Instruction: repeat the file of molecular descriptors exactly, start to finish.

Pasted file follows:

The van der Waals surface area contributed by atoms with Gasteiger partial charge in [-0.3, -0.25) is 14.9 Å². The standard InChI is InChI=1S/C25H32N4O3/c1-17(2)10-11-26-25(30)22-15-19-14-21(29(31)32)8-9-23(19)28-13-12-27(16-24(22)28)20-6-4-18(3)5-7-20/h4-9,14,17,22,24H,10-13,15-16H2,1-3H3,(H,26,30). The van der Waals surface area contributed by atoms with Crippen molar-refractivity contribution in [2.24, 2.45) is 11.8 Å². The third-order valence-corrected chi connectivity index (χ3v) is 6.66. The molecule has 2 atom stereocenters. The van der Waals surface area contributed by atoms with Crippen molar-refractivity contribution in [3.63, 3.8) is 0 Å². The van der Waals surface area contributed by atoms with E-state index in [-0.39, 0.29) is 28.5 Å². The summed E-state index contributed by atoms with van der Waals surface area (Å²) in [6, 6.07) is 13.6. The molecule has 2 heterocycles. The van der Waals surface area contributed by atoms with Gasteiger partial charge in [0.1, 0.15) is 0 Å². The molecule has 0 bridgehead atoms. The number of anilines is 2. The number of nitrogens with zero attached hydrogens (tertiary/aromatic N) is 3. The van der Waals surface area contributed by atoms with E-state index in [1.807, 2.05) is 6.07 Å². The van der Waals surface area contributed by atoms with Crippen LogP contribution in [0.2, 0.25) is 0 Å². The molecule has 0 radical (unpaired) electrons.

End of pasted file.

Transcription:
The van der Waals surface area contributed by atoms with Gasteiger partial charge in [-0.3, -0.25) is 14.9 Å². The standard InChI is InChI=1S/C25H32N4O3/c1-17(2)10-11-26-25(30)22-15-19-14-21(29(31)32)8-9-23(19)28-13-12-27(16-24(22)28)20-6-4-18(3)5-7-20/h4-9,14,17,22,24H,10-13,15-16H2,1-3H3,(H,26,30). The van der Waals surface area contributed by atoms with Crippen molar-refractivity contribution in [2.24, 2.45) is 11.8 Å². The third-order valence-corrected chi connectivity index (χ3v) is 6.66. The molecule has 2 atom stereocenters. The van der Waals surface area contributed by atoms with Crippen molar-refractivity contribution in [3.63, 3.8) is 0 Å². The van der Waals surface area contributed by atoms with E-state index in [-0.39, 0.29) is 28.5 Å². The summed E-state index contributed by atoms with van der Waals surface area (Å²) in [6, 6.07) is 13.6. The molecule has 2 heterocycles. The van der Waals surface area contributed by atoms with Gasteiger partial charge in [0.1, 0.15) is 0 Å². The molecule has 0 bridgehead atoms. The number of anilines is 2. The number of nitrogens with zero attached hydrogens (tertiary/aromatic N) is 3. The van der Waals surface area contributed by atoms with E-state index in [1.807, 2.05) is 6.07 Å². The van der Waals surface area contributed by atoms with Crippen LogP contribution in [0.2, 0.25) is 0 Å². The molecule has 0 radical (unpaired) electrons.